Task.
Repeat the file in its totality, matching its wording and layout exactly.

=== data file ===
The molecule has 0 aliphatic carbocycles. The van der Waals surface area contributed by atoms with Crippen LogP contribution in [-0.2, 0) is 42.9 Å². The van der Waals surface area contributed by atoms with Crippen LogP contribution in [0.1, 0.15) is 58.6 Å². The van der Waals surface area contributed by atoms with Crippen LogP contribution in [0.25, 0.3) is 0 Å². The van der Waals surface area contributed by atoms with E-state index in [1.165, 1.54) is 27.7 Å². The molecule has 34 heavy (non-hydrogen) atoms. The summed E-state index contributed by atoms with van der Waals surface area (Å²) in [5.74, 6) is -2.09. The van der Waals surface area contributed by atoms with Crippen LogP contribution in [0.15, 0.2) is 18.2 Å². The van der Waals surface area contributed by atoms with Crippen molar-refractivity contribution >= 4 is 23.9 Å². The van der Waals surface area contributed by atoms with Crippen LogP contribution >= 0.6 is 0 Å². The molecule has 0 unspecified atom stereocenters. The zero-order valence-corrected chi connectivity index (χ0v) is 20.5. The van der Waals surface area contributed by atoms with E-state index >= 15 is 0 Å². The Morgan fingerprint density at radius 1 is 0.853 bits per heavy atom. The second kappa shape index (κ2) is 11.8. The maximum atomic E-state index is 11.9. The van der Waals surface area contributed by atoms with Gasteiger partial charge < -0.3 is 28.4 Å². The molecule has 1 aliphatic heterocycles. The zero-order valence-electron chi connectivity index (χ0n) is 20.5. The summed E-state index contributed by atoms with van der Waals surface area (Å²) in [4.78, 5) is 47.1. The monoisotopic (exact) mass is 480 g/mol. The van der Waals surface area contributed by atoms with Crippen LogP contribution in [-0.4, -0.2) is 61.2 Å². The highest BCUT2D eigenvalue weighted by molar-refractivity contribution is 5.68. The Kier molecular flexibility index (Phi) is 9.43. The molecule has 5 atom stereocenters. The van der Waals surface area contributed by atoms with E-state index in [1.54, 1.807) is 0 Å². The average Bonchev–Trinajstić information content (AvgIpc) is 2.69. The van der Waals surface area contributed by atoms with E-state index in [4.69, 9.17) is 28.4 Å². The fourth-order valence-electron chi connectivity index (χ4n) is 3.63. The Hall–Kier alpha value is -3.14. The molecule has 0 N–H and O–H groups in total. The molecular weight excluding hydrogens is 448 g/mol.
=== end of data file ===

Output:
The molecule has 0 aliphatic carbocycles. The van der Waals surface area contributed by atoms with Crippen LogP contribution in [-0.2, 0) is 42.9 Å². The van der Waals surface area contributed by atoms with Crippen LogP contribution in [0.1, 0.15) is 58.6 Å². The van der Waals surface area contributed by atoms with Crippen LogP contribution in [0.25, 0.3) is 0 Å². The van der Waals surface area contributed by atoms with E-state index in [1.165, 1.54) is 27.7 Å². The molecule has 34 heavy (non-hydrogen) atoms. The summed E-state index contributed by atoms with van der Waals surface area (Å²) in [5.74, 6) is -2.09. The van der Waals surface area contributed by atoms with Crippen LogP contribution in [0.15, 0.2) is 18.2 Å². The van der Waals surface area contributed by atoms with Crippen molar-refractivity contribution >= 4 is 23.9 Å². The van der Waals surface area contributed by atoms with Crippen LogP contribution >= 0.6 is 0 Å². The molecule has 0 unspecified atom stereocenters. The zero-order valence-corrected chi connectivity index (χ0v) is 20.5. The van der Waals surface area contributed by atoms with E-state index >= 15 is 0 Å². The Morgan fingerprint density at radius 1 is 0.853 bits per heavy atom. The second kappa shape index (κ2) is 11.8. The maximum atomic E-state index is 11.9. The van der Waals surface area contributed by atoms with Gasteiger partial charge < -0.3 is 28.4 Å². The molecule has 1 aliphatic heterocycles. The zero-order valence-electron chi connectivity index (χ0n) is 20.5. The summed E-state index contributed by atoms with van der Waals surface area (Å²) in [4.78, 5) is 47.1. The monoisotopic (exact) mass is 480 g/mol. The van der Waals surface area contributed by atoms with Crippen LogP contribution in [-0.4, -0.2) is 61.2 Å². The highest BCUT2D eigenvalue weighted by molar-refractivity contribution is 5.68. The Kier molecular flexibility index (Phi) is 9.43. The molecule has 5 atom stereocenters. The van der Waals surface area contributed by atoms with E-state index in [1.54, 1.807) is 0 Å². The average Bonchev–Trinajstić information content (AvgIpc) is 2.69. The van der Waals surface area contributed by atoms with E-state index in [4.69, 9.17) is 28.4 Å². The fourth-order valence-electron chi connectivity index (χ4n) is 3.63. The Hall–Kier alpha value is -3.14. The molecule has 0 N–H and O–H groups in total. The molecular weight excluding hydrogens is 448 g/mol.